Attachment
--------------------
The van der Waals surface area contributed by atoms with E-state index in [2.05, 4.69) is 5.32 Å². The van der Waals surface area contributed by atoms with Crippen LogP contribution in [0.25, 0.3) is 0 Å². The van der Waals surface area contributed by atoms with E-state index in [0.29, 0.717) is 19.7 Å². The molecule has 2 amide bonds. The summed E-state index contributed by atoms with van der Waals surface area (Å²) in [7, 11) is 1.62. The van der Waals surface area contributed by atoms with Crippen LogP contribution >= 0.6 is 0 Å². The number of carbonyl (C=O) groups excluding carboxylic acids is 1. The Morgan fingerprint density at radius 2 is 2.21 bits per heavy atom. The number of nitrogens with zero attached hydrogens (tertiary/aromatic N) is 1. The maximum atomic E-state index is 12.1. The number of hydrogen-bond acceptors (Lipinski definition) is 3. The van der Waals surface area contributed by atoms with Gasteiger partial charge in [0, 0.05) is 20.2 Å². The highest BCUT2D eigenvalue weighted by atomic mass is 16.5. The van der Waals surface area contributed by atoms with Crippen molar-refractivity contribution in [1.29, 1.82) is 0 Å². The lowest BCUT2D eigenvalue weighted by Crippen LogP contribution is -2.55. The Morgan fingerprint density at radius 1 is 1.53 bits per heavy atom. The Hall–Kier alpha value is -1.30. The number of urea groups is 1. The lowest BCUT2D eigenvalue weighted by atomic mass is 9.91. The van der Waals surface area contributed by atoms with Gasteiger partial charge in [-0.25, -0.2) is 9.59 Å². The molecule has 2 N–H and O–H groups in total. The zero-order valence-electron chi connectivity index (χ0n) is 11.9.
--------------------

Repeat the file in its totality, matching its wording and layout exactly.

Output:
The van der Waals surface area contributed by atoms with E-state index in [2.05, 4.69) is 5.32 Å². The van der Waals surface area contributed by atoms with Crippen LogP contribution in [0.25, 0.3) is 0 Å². The van der Waals surface area contributed by atoms with E-state index in [0.29, 0.717) is 19.7 Å². The molecule has 2 amide bonds. The summed E-state index contributed by atoms with van der Waals surface area (Å²) in [7, 11) is 1.62. The van der Waals surface area contributed by atoms with Crippen LogP contribution >= 0.6 is 0 Å². The number of carbonyl (C=O) groups excluding carboxylic acids is 1. The Morgan fingerprint density at radius 2 is 2.21 bits per heavy atom. The number of nitrogens with zero attached hydrogens (tertiary/aromatic N) is 1. The maximum atomic E-state index is 12.1. The number of hydrogen-bond acceptors (Lipinski definition) is 3. The van der Waals surface area contributed by atoms with Gasteiger partial charge in [0, 0.05) is 20.2 Å². The highest BCUT2D eigenvalue weighted by atomic mass is 16.5. The van der Waals surface area contributed by atoms with Crippen molar-refractivity contribution in [1.29, 1.82) is 0 Å². The lowest BCUT2D eigenvalue weighted by Crippen LogP contribution is -2.55. The Morgan fingerprint density at radius 1 is 1.53 bits per heavy atom. The Hall–Kier alpha value is -1.30. The number of urea groups is 1. The lowest BCUT2D eigenvalue weighted by atomic mass is 9.91. The van der Waals surface area contributed by atoms with Gasteiger partial charge in [-0.25, -0.2) is 9.59 Å². The molecule has 2 N–H and O–H groups in total. The zero-order valence-electron chi connectivity index (χ0n) is 11.9.